Education degrees are the most common path of study for people wishing to enter the teaching profession. In the 2008-2009 academic year, students earned 101,708 bachelor’s degrees and 178,564 master’s degrees in education, according to the National Center for Education Statistics. Degree requirements vary by teaching position; however, a bachelor’s degree is necessary for almost all teaching positions in kindergarten through high school, and most post-secondary institutions require a master’s or doctoral degree for teaching positions.
Education studies: What to expect in school
Education studies for elementary school teachers cover a wide range of topics–math, social sciences, literature–while eduction programs for middle and high school teachers usually are focused on one particular subject. Standard coursework at education schools also includes topics such as psychology of learning, philosophy of education and teaching methodologies. Teachers in all 50 states must also receive certification, usually from a State Board of Education, upon completion of their education studies.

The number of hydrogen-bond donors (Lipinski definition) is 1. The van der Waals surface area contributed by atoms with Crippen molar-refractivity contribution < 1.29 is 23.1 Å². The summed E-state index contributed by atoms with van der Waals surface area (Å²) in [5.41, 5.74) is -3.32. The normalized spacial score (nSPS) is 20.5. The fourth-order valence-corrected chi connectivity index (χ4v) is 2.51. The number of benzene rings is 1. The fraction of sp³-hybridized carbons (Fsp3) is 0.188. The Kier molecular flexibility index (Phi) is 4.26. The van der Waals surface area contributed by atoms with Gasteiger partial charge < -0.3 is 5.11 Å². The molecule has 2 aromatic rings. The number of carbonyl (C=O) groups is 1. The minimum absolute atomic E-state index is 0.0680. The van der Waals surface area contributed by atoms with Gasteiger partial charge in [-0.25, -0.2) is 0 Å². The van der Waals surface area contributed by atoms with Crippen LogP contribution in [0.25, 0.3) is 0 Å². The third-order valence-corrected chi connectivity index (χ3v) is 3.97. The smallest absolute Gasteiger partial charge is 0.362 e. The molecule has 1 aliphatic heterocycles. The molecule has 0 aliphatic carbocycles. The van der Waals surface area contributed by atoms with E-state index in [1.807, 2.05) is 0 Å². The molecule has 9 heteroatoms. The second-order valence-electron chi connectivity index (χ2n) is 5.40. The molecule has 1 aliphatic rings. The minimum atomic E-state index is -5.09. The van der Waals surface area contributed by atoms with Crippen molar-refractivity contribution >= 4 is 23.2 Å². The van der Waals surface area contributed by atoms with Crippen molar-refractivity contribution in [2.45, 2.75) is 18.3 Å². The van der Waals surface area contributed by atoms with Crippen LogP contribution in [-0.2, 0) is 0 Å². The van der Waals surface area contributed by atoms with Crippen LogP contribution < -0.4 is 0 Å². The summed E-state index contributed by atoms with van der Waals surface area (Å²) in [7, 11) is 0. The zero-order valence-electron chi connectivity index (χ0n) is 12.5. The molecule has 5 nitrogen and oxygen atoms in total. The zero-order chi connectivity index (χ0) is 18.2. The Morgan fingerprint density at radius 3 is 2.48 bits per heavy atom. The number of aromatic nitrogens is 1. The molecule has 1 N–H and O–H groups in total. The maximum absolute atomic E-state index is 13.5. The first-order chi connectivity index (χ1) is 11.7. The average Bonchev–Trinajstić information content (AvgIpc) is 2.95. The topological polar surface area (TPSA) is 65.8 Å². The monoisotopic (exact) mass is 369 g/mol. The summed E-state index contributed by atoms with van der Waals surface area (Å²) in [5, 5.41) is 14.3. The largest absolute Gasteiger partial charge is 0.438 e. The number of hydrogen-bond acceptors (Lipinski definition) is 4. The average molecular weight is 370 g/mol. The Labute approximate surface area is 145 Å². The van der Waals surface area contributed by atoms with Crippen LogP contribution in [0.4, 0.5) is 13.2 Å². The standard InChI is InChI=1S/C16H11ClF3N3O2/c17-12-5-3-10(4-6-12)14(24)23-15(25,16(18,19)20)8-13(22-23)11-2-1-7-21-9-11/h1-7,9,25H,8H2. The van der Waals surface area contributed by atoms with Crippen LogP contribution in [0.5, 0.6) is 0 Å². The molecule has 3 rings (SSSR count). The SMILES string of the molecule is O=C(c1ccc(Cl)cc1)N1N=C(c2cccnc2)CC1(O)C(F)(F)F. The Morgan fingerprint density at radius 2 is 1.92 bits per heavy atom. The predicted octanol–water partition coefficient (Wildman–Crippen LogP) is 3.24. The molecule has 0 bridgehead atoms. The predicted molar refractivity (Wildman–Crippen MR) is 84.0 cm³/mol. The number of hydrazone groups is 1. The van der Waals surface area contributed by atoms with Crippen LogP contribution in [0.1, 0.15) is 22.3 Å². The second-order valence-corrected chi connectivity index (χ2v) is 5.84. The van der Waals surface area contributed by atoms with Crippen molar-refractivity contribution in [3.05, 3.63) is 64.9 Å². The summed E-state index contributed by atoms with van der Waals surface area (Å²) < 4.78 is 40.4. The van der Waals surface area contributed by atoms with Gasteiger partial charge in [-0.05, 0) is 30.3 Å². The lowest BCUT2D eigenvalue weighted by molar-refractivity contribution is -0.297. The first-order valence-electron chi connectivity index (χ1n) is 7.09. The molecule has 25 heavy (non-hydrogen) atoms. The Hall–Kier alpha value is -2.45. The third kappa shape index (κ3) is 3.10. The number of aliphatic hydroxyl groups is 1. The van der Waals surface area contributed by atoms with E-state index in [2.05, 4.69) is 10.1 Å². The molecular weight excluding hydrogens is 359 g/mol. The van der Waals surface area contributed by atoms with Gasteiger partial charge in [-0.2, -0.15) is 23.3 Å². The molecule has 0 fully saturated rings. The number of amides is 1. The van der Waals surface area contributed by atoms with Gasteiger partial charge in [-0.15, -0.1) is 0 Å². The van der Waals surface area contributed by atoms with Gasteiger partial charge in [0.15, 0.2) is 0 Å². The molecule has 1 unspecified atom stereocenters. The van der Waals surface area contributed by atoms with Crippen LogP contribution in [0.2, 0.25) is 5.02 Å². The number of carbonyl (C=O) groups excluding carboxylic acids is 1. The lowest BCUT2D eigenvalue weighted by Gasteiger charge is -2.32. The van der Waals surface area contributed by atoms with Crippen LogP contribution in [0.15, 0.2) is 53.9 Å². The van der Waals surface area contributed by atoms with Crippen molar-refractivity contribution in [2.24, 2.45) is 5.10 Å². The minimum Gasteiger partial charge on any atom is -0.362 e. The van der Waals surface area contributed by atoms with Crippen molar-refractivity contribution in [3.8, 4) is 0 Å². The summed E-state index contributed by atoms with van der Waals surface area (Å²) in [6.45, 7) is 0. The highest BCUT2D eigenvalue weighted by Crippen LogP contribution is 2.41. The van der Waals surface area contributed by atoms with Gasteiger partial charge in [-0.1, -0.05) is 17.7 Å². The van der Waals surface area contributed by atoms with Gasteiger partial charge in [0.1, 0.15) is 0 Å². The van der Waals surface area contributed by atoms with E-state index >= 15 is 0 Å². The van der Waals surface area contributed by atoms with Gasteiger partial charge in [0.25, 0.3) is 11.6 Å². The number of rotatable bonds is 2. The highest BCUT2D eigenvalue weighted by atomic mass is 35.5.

Teacher employment and earnings
Education employs millions of people both in and out of the classroom. There were more than 1.5 million elementary school teachers employed in 2009, according to the Bureau of Labor Statistics. Median annual wages were around $50,000, nationally. The more than 665,0000 middle school teachers working in the U.S. in 2009 earned about the same median annual wage, while the more than 1 million high school teachers brought home median annual wages of $52,200. States with the largest populations–Texas, New York, Florida, California–employed the highest numbers of teachers.